Cleaning Up Denim’s Dirty Reputation
By Viola Stancati
Whether boot-cut or straight-legged, ripped or faded, jeans are everywhere. But the price to pay for the two billion pairs of jeans produced each year has been immense. Whether it’s intensive cotton farming, water pollution, excessive consumption of water, or poor working conditions, the production of denim comes at a high environmental and social cost. While denim is one of the most polluting garments in the world, new ways of producing denim are today setting an example of how the whole fashion industry might be able to operate in the future. The solution lies with one word: circularity. That means limiting the amount of new resources used in all phases of production and working with and across the whole supply chain, in a collaborative effort –such as by upcycling fabric or adopting innovative water recycling systems.
The lifecycle of a pair of blue jeans as well as its environmental and social toll begins in the fields. Cotton, the plant most widely used for denim fabric and one of the world’s most mass-produced crops, requires huge amounts of water and hazardous chemicals to grow. Between cotton farming and fabric production, it can take up to 3,800 litres of water to create just one pair of jeans, according to a United Nations estimate. Cotton farming in general accounts for 16% of all pesticides used globally even if it occupies just 2,5% of agricultural land.
The heavy water footprint continues inside the factories. A typical pair of blue jeans is washed at least twice in the production stage to help soften the fabric, remove dyes and provide the distressed, worn-in look many of us love. Fabric dyes used for jeans often contain hazardous chemicals such as potassium permanganate and sodium hypochlorite, both of standard use in the finishing of jeans. The residual water used to dye the cotton fabric is rarely recycled and is often just discharged into rivers.
To know how damaging the jeans industry can be, take a look at Xintang in southern China. Xintang, a town of 1.2 million people, is the world’s jeans capital, with around 200 million pairs of jeans produced there per year (mostly for foreign brands) – or 800,000 a day. That accounts for over 11 billion litres of dirty water dumped into Xintang’s Pearl River Delta every year. That river, once considered a precious water resource for local villagers and fishermen, is today one of the world’s most polluted waterways. The pollution comes, for the most part, from the textile factories nearby.
Water contamination in places like Xintang is so bad that it is causing a phenomenon known as intersex: a genetic mutation that leads male fish to become female as a result of the estrogenic endocrine disrupting chemicals that get regularly dumped into rivers. It doesn’t have to be that way for the denim industry. What is key is to find ways to reduce the amount of pre- and post-industrial waste by limiting the resources that get extracted and eventually dumped in our landfills, impacting our world’s biodiversity. For example, avoiding blended materials – and opting instead for 100% natural fibres – means jeans can be more easily recycled and transformed into new ones, possibly endlessly.
Some brands are already designing and producing jeans with circularity in mind, using upcycled or deadstock materials or selecting denim fabrics that don’t use blended fibres. L.A. based brand Nudie Jeans for example has implemented a mechanical recycling process that breaks down the jeans and turns it into new cotton yarn to be then weaved again into new denim fabric. Danish brand 1 PEOPLE uses leftover denim scraps to create new styles. It also uses natural indigo dyes in collaboration with a family-run business in Bali that works with different plant dying methods.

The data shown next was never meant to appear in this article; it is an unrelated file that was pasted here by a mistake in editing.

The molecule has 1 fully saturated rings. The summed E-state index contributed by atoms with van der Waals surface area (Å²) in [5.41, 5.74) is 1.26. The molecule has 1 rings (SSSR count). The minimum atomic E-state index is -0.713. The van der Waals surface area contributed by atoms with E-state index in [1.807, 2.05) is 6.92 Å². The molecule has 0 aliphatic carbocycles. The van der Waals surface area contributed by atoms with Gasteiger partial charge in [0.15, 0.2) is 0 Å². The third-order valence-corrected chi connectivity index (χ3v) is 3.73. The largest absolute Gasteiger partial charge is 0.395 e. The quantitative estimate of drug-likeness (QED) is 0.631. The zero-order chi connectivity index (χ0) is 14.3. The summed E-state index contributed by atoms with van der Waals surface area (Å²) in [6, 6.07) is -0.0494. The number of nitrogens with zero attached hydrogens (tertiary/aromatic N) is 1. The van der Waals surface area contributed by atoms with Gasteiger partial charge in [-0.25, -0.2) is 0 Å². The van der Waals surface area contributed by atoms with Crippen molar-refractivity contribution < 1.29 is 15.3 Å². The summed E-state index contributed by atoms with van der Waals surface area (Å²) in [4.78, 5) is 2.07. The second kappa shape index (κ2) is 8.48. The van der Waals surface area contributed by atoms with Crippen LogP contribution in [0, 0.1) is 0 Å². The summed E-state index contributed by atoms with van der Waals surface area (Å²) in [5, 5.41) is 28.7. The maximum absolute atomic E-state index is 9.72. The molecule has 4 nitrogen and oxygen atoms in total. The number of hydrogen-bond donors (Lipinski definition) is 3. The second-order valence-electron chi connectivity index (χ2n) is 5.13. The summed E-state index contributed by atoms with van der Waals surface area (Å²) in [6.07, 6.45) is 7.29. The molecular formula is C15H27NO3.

Manufacturers need to find ways of adopting water-saving technologies or using different, less toxic finishing chemicals. Fabric suppliers need to source and dye differently. Some already are. Candiani, a family-run denim mill at the forefront of the sustainable denim movement, uses a substance derived from shrimp shells (known as chitosan) as a binder for the pigment used to dye denim fabric. This allows it to drastically reduce the consumption of water and energy and to limit the use of chemicals such as detergents and bleaches. Soorty, a Pakistani denim manufacturer, has been developing denim laundry systems in an environmentally friendly and socially conscious way. It includes an in-house recycling plant that recycles the water, the fabrics and fibres it uses.
For established brands, changing the way they are doing things can be complicated. Jeans Redesign, an initiative from the Ellen MacArthur Foundation, is pushing big brands and suppliers to work towards more sustainable, circular denim through a set of practical guidelines that spell out requirements on garment durability, traceability, recyclability and material health. Today, over 100 brands including GAP, Tommy Hilfiger and Reformation have adhered to that initiative. Projects like Jeans Redesign forces the entire industry and supply chain to act in unison away from isolated efforts.
Source: Ellen MacArthur Foundation
Despite the piecemeal progress, we are still very far from a planet-positive, equitable denim industry. A real paradigm shift in the industry can occur when we decide to move away from the linear take-make-dispose model, so common in fashion, towards a more circular and restorative model that respects our planet’s limited and precious resources.
Viola Stancati is a fashion writer and entrepreneur driven by a passion for sustainable living. She is the founder of Casa Parini, a specialty textile brand that produces 100% organic hemp cotton bed sheets in collaboration with an Italian NGO that employs migrant women. She is also the freelance fashion & sustainability editor at Harpers Bazaar Italia.